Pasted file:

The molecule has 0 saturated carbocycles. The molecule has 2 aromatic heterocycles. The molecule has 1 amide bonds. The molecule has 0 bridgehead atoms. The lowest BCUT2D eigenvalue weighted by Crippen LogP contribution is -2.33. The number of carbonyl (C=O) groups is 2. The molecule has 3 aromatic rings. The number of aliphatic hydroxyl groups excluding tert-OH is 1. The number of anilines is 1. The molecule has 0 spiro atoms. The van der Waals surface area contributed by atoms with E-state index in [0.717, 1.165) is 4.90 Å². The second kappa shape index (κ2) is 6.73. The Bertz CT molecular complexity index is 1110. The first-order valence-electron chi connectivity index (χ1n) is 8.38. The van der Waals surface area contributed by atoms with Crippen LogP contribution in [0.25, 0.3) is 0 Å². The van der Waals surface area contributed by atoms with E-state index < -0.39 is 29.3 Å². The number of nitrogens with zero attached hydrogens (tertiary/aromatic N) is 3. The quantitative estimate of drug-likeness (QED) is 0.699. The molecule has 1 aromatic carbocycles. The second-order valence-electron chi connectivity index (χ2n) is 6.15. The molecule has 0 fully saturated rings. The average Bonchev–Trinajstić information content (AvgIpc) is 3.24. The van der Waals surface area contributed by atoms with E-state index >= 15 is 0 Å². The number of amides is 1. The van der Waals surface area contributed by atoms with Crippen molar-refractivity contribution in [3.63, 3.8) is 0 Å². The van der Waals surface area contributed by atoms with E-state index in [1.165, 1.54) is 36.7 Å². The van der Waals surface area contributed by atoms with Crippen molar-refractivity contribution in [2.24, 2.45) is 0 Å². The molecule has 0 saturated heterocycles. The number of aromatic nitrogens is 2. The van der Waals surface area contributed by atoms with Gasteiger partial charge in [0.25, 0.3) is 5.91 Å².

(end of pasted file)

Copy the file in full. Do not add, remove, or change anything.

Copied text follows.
The molecule has 0 saturated carbocycles. The molecule has 2 aromatic heterocycles. The molecule has 1 amide bonds. The molecule has 0 bridgehead atoms. The lowest BCUT2D eigenvalue weighted by Crippen LogP contribution is -2.33. The number of carbonyl (C=O) groups is 2. The molecule has 3 aromatic rings. The number of aliphatic hydroxyl groups excluding tert-OH is 1. The number of anilines is 1. The molecule has 0 spiro atoms. The van der Waals surface area contributed by atoms with E-state index in [0.717, 1.165) is 4.90 Å². The second kappa shape index (κ2) is 6.73. The Bertz CT molecular complexity index is 1110. The first-order valence-electron chi connectivity index (χ1n) is 8.38. The van der Waals surface area contributed by atoms with Crippen LogP contribution in [0.25, 0.3) is 0 Å². The van der Waals surface area contributed by atoms with E-state index < -0.39 is 29.3 Å². The number of nitrogens with zero attached hydrogens (tertiary/aromatic N) is 3. The quantitative estimate of drug-likeness (QED) is 0.699. The molecule has 1 aromatic carbocycles. The second-order valence-electron chi connectivity index (χ2n) is 6.15. The molecule has 0 fully saturated rings. The average Bonchev–Trinajstić information content (AvgIpc) is 3.24. The van der Waals surface area contributed by atoms with E-state index >= 15 is 0 Å². The number of amides is 1. The van der Waals surface area contributed by atoms with Crippen molar-refractivity contribution in [3.63, 3.8) is 0 Å². The van der Waals surface area contributed by atoms with E-state index in [1.165, 1.54) is 36.7 Å². The van der Waals surface area contributed by atoms with Crippen molar-refractivity contribution in [2.24, 2.45) is 0 Å². The molecule has 0 saturated heterocycles. The number of aromatic nitrogens is 2. The van der Waals surface area contributed by atoms with Gasteiger partial charge in [0.25, 0.3) is 5.91 Å².